Los Alamos National Laboratory researchers are reporting that mathematical modeling can show how to safely blend hydrogen with natural gas for transport in existing pipeline systems. A secure and reliable transition to hydrogen is one of the proposed solutions for the shift to a net-zero-carbon economy.

Anatoly Zlotnik, a co-author of a new paper on the modeling in the journal PRX Energy. Zlotnik, a mathematician at Los Alamos National Laboratory, has expertise in modeling, designing and controlling energy-transmission systems briefly explained, “Mixing hydrogen into a natural gas pipeline changes how the gases flow, which will create new conditions for operators. Our modeling shows that injecting hydrogen gradually into a natural gas pipeline network allows safe, predictable operations.”

According to the paper, Zlotnik and his Los Alamos colleagues used nonlinear partial differential equations to develop the model for transporting heterogeneous mixtures of natural gas and hydrogen through pipeline systems. The infrastructure modeling includes compressor and regulator units, supply stations that inject gas into the network at defined pressure and hydrogen blends, and flow stations that withdraw the mixture from the network.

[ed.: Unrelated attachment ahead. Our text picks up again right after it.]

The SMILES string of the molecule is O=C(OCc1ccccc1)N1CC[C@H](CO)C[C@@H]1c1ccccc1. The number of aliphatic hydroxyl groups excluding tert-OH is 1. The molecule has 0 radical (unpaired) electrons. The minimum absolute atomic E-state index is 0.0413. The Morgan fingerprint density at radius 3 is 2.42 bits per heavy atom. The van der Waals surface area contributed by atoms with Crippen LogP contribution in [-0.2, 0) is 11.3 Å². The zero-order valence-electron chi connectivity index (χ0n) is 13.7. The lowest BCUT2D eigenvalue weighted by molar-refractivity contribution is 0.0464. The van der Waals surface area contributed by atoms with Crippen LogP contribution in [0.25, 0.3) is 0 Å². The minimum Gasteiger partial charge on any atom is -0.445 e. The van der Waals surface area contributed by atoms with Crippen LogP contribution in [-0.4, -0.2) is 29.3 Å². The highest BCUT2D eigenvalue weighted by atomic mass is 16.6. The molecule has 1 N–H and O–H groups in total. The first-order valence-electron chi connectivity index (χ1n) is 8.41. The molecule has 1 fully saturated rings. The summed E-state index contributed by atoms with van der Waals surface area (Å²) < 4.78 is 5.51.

Solving challenges to pipeline operation

 Transporting hydrogen in existing natural gas pipeline networks would enable operators to maximize the utility of these extensive and expensive facilities as part of a strategy to reduce carbon-emitting fossil fuels. Hydrogen is much lighter than natural gas, which is mostly methane, so blending them challenges pipeline operation in new ways.

The Los Alamos team’s mathematical modeling determined that limiting the rate of change of hydrogen injection into a natural gas pipeline will prevent large, rapid changes in pressures. The team’s methods for simulating a pipeline network could allow operators to develop standards on injection rates.

Hydrogen offers several advantages as a clean fuel that doesn’t emit carbon dioxide. In a fuel cell, hydrogen plus oxygen create electricity to power cars, trucks and facilities. Hydrogen can also be blended with natural gas for use in appliances such as household furnaces and dryers, or it can be burned to power manufacturing facilities or generate electricity.


Getting a method in hand to handle the pressure variances that occur when pumping the very light hydrogen into a heavier gas is a critical improvement. A mixed gas system seems to be a very good idea.

There remains the hydrogen embrittlement of steel problem. Its no small problem, either. Hydrogen under pressure in a simple steel vessel just soaks into the steel, like hydrogen seems to soak into about everything when contained under pressure. To get appreciable volumes the pressure needs to be quite high. Over time the hydrogen simply makes the steel a brittle hydrogen alloy and could become easily fragmented. High pressures in a fragmentable vessel offers a quite unpleasant possibility.

It would really be better to alloy the hydrogen to some carbon and cut or eliminate the pressure and the destruction of the storage vessels with the possible consequences.


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